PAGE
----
If I’m honest about the events of my day, I now know the look I’ll receive in return: the eyes widen, the eyebrows go up, the mouth twists in slight disgust and the jaw drops ever so slightly. “Why,” their shocked facial expressions seem to say, “are you telling me this?” The problem is that these stories and experiences not only are a part of work; they become a regular occurrence and a part of life. Resident hours are so long and so intense that, frequently, there isn’t much else to talk about. Anything outside of the hospital feels unnatural to residents; we no longer fit in. Our singular experiences mark us in a sometimes Hester Prynne-like way among our friends and significant others outside of medicine.

Sometimes, too, we mark ourselves not outwardly but inwardly. When I am with friends at a bar or at an apartment sipping on a beer, it will suddenly occur to me that three hours prior, a patient was vomiting on me or dying as I pumped on his chest. The juxtaposition between these two very close moments in time is bizarre.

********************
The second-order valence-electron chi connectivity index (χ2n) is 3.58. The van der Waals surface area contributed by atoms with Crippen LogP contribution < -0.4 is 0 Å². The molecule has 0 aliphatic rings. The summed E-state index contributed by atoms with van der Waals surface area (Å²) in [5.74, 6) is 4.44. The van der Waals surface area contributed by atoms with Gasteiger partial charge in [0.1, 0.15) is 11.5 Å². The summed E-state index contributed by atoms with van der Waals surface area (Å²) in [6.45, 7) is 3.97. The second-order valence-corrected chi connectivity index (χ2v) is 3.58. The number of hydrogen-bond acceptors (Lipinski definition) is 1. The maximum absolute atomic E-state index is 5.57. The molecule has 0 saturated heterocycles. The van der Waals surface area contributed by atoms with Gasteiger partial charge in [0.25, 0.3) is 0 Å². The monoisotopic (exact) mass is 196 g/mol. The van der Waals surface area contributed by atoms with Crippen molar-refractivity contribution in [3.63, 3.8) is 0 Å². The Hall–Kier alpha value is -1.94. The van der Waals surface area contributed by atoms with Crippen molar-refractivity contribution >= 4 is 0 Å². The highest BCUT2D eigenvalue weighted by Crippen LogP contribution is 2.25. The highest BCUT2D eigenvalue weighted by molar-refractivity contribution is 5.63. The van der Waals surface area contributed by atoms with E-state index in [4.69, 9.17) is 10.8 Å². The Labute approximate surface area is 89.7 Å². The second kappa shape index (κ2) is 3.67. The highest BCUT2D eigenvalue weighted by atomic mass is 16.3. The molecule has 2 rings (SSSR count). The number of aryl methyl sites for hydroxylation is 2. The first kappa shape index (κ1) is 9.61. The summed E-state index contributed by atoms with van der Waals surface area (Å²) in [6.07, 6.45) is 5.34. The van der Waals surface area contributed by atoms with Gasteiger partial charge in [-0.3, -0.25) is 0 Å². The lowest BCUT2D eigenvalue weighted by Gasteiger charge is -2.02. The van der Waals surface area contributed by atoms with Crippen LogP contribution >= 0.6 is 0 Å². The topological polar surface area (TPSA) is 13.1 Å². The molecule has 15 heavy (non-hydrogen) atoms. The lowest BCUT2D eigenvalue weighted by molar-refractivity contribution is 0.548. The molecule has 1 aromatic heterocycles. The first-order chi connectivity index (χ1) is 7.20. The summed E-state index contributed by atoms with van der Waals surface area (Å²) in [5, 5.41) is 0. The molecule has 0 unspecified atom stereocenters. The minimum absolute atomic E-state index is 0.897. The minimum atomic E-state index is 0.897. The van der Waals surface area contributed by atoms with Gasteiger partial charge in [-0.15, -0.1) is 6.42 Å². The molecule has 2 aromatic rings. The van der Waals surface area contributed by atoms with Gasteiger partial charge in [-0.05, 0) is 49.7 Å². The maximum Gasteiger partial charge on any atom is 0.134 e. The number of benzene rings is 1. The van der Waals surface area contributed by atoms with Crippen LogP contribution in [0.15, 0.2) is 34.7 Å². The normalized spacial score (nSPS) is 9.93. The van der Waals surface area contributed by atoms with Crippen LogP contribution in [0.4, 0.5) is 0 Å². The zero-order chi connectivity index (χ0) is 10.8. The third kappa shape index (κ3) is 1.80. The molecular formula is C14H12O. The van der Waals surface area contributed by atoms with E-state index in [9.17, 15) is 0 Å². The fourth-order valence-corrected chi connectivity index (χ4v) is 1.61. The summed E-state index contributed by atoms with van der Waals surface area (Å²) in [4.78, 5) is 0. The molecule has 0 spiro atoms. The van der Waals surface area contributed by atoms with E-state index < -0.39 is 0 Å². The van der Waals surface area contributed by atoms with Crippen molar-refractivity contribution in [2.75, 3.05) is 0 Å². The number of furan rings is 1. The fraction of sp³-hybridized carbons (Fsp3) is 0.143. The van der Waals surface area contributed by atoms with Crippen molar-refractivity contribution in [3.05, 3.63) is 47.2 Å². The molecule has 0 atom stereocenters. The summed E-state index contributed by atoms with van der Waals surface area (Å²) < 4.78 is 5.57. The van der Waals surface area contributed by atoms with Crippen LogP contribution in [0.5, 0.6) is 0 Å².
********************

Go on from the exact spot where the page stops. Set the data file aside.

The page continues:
But even beyond these occasional strange realizations and awkward interactions is something much more expected. When I describe to acquaintances what neurologists do, a typical response goes something like this: “My grandfather is losing his short-term memory — could this be Alzheimer’s?” Or, “my grandmother has Alzheimer’s, are there new discoveries being made on how to cure it?” Some of this is about making conversation related to my job. However, what becomes clear is that you cannot escape the profession. For better and for worse, it follows the doctor everywhere.
In February 2017, Dr. Farr Curlin, the Josiah C. Trent Professor of Medical Humanities at Duke University, wrote a wonderful essay in Big Questions Online about medicine, titled “What Does It Mean to Have a Calling to Medicine?” In it, he explains his hopes that young physicians see medicine as a vocation: “To practice medicine as a vocation is very different [from other professions]; it means putting oneself forward not merely as a physician but in order to become a physician.” And becoming a physician takes “a lifetime of effort.” He compares it to the theological concept of vocation, in which one is summoned or called by God to a certain task. His purpose, I think, is not to portray doctors as gods or medicine as the holiest of professions, but to make clear how absolutely consuming medicine is if taken seriously.